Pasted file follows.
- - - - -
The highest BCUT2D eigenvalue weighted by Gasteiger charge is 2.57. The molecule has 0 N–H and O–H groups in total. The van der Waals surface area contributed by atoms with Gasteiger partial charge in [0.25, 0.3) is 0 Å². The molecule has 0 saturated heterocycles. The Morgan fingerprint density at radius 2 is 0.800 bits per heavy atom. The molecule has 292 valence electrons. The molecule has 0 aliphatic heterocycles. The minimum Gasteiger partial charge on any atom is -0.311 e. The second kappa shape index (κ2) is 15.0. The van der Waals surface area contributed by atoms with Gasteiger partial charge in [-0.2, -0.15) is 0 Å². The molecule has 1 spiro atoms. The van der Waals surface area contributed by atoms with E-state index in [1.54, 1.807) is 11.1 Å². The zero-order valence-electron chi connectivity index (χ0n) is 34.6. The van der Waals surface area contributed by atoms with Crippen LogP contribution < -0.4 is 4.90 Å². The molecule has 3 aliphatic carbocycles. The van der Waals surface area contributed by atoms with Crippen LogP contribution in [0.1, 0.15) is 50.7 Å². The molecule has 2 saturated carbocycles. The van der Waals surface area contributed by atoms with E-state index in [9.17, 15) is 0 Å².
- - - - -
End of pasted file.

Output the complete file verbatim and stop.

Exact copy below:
The highest BCUT2D eigenvalue weighted by Gasteiger charge is 2.57. The molecule has 0 N–H and O–H groups in total. The van der Waals surface area contributed by atoms with Gasteiger partial charge in [0.25, 0.3) is 0 Å². The molecule has 0 saturated heterocycles. The Morgan fingerprint density at radius 2 is 0.800 bits per heavy atom. The molecule has 292 valence electrons. The molecule has 0 aliphatic heterocycles. The minimum Gasteiger partial charge on any atom is -0.311 e. The second kappa shape index (κ2) is 15.0. The van der Waals surface area contributed by atoms with Gasteiger partial charge in [-0.2, -0.15) is 0 Å². The molecule has 1 spiro atoms. The van der Waals surface area contributed by atoms with E-state index in [1.54, 1.807) is 11.1 Å². The zero-order valence-electron chi connectivity index (χ0n) is 34.6. The van der Waals surface area contributed by atoms with Crippen LogP contribution < -0.4 is 4.90 Å². The molecule has 3 aliphatic carbocycles. The van der Waals surface area contributed by atoms with Crippen LogP contribution in [0.1, 0.15) is 50.7 Å². The molecule has 2 saturated carbocycles. The van der Waals surface area contributed by atoms with E-state index in [9.17, 15) is 0 Å².